From the Editor

Farewell to indigo carmine

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With a nationwide shortage of this marker dye, what are the options, and cautions, for obstetricians and gynecologists?



Suddenly, indigo carmine is in short supply throughout the United States. One manufacturer has stopped production because of a raw materials shortage; another is experiencing manufacturing delays. Neither company can estimate a resupply or product return date.1

Indigo carmine is approved by the US Food and Drug Administration (FDA) to localize ureteral orifices during cystoscopy and is commonly used in obstetrics and gynecology as a marker dye in the following additional situations:

  • administered in a dilute solution via a catheter to back fill the bladder and test for bladder injury
  • administered via a cannula in the uterine cavity to test the patency of the fallopian tubes
  • injected into the amniotic fluid compartment to test for premature rupture of the membranes (PROM)
  • injected into the amniotic fluid of a twin gestation to mark the amniotic fluid of one twin.

With this agent in short supply, we need to identify alternative marker dyes to use in our clinical practice. In this editorial, I provide a list of possible options to replace indigo carmine. Evidence supporting the use and safety of marker dyes in obstetrics and gynecology is based on small cohorts or case reports. The available evidence is of modest to low quality, and it is especially challenging to identify uncommon adverse effects. Consequently, expert opinion guides most practice recommendations.

Options to test the function of the ureters at cystoscopy
Given the lack of availability of indigo carmine, I recommend one of the following three options to test the function of the ureters at cystoscopy.

Partially fill the bladder with a solution of either sterile water or a 10% dextrose solution. (Experienced surgeons may prefer to use saline.) The turbulence of the interaction between the ureteral urine jet and instilled fluid in the bladder may permit visualization of the urine stream exiting the ureteral orifices as it swirls through the sterile water or dextrose solution. Both sterile water and a 10% dextrose solution offer a contrast in viscosity between the urine and the cystoscopy fluid, which may enhance the ability to detect the urine jet leaving the ureter.2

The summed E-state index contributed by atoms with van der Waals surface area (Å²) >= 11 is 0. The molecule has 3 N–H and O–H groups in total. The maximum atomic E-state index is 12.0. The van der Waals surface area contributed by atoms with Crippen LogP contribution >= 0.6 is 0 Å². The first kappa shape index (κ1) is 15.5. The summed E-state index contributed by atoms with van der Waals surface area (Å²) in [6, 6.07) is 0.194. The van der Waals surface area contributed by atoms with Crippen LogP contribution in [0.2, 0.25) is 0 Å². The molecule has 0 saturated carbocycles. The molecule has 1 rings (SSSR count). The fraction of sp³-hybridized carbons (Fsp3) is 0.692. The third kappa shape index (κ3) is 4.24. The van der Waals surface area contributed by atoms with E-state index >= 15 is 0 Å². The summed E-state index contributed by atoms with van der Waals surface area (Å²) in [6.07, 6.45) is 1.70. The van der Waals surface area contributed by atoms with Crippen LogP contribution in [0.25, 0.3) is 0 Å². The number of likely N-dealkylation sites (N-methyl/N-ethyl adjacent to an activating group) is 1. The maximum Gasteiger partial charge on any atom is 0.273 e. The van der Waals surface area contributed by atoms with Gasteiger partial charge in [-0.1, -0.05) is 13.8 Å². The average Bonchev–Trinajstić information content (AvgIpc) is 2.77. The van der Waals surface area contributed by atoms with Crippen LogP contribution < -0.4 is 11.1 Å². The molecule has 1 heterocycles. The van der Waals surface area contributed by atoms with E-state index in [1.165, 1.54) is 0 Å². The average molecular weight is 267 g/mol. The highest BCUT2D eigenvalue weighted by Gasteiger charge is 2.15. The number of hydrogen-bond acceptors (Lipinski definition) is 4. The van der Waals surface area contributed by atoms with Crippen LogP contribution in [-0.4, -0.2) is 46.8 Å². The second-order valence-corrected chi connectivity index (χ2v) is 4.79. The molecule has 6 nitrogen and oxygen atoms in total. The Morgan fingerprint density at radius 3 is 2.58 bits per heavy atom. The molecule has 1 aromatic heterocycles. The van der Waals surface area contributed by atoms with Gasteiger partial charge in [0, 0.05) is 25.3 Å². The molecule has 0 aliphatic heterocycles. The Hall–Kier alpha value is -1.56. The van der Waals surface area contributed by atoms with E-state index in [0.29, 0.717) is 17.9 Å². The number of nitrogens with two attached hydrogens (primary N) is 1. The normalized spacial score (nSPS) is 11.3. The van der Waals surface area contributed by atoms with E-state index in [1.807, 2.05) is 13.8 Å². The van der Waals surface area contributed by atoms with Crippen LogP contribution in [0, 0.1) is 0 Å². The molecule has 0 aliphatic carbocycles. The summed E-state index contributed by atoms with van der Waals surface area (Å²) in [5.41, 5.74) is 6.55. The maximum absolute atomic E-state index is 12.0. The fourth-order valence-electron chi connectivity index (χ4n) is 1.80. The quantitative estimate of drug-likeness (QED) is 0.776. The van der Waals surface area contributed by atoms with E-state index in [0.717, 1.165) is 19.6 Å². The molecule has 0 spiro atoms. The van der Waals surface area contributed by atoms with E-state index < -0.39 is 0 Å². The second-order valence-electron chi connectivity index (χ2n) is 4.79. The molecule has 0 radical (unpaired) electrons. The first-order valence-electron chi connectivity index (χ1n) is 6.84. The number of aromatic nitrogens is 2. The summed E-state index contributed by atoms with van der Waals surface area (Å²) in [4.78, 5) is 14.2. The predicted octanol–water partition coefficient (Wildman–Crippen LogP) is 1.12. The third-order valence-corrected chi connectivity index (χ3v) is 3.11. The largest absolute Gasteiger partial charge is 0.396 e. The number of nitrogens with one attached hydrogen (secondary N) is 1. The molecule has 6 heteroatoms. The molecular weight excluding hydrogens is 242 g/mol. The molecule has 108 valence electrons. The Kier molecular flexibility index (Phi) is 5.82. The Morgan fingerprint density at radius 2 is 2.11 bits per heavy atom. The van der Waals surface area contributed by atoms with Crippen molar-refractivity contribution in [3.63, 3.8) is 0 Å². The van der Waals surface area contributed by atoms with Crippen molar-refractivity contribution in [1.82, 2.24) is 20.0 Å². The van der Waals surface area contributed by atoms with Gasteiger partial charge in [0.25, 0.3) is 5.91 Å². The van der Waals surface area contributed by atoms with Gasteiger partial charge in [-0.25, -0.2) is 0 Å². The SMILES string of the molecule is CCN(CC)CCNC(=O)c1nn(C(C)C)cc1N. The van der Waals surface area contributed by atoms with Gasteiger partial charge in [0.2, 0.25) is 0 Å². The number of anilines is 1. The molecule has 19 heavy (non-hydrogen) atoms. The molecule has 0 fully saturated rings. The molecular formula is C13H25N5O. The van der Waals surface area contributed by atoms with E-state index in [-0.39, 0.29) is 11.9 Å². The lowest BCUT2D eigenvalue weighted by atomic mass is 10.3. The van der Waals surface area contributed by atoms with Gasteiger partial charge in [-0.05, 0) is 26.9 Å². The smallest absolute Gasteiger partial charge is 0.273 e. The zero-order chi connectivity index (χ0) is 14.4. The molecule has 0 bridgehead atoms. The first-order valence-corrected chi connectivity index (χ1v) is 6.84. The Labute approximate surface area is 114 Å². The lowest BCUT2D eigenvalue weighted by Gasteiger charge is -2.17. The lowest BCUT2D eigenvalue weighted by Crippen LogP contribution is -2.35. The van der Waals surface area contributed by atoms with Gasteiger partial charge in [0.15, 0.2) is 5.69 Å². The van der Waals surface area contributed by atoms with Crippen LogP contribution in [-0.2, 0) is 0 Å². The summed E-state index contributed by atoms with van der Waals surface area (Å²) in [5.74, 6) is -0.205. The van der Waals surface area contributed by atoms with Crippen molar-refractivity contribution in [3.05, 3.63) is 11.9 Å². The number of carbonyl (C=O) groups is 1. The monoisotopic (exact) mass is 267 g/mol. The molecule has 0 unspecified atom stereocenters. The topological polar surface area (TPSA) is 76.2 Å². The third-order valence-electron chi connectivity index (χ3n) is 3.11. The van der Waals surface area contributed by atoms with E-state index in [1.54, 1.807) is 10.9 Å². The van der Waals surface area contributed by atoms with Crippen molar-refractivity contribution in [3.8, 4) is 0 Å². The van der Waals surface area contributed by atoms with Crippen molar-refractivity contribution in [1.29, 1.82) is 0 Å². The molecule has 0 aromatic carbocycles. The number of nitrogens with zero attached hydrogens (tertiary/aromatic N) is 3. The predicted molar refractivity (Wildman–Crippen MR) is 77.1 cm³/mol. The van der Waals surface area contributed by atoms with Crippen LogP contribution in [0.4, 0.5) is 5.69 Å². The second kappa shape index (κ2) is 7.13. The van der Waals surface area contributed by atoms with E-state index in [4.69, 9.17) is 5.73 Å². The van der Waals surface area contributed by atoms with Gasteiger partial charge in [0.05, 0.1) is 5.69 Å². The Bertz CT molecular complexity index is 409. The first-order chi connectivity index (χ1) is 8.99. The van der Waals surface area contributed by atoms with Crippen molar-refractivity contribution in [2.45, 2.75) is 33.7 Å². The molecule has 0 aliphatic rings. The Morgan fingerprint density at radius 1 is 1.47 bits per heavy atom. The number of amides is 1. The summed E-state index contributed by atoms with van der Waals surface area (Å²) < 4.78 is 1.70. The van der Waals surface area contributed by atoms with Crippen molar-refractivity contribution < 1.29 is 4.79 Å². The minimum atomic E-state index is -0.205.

Administer IV methylene blue. Methylene blue is FDA approved for methemoglobinemia treatment. For this indication, it is administered intravenously at a dose of 1 to 2 mg/kgover 5 to 10 minutes. Paradoxically, when administered at a dose of >7 mg/kg, methylene blue can cause methemoglobinemia.3

Methylene blue often is provided as a 1% solution of 10 mg/mL in 10-mL vials. To use intravenous (IV) methylene blue to test ureteral function at cystoscopy, administer IV methylene blue 50 mg over 5 minutes. Use the cystoscope to view the colored urine exiting the ureteral orifices.4,5 Administering a small dose of IV furosemide may accelerate the appearance of methylene blue in the urine.

When to use caution. Methylene blue blocks serotonin metabolism by inhibiting monoamine oxidase and may precipitate a serotonin syndrome in patients taking selective serotonin reuptake inhibitors (SSRIs), serotonin-norepinephrine reuptake inhibitors (SNRIs), or monoamine oxidase inhibitors (MAOIs).

Common findings in the serotonin syndrome include: temperature above 38° C (100.4° F), anxiety, agitation, delirium, clonus, tremor, and hypertonia.6 I recommend that you DO NOT use IV methylene blue in patients taking these medications.7,8

Great caution should be used before administering IV methylene blue in the presence of the following clinical situations:

  • renal impairment
  • G6PD deficiency
  • pediatric patients.

Methylene blue never should be given by a subcutaneous or intrathecal route. In pregnant women it should never be injected into the amniotic fluid compartment.

Use preoperative oral phenazo-pyridine. If the preoperative plan includes a cystoscopy procedure to test ureteral function, administering oral phenazopyridine in the preoperative holding area will result in colorization of the urine within 30 minutes, and it will persist for approximately 4 to 5 hours. To use this approach, administer one dose of phenazopyridine (Pyridium, Azo-Gesic), 100 mg or 200 mg orally, 30 minutes to 1 hour before the planned surgical start time, in the preoperative holding area.9 During cystoscopy, the urine from the ureteral jet will be colored orange.

When to use caution. Phenazo­pyridine should not be administered to patients with G6PD deficiency.

Option to test for bladder injury
Methylene blue. If methylene blue is used to test the integrity of the bladder, I recommend diluting 10 mg methylene blue in 1 L normal saline and then instilling the dilute solution through a catheter into the bladder.10

It is unlikely that this technique will be associated with sufficient methylene blue absorption to cause a serotonin syndrome. Therefore, this technique can be used in patients taking SSRIs, SNRIs, and MAOIs.

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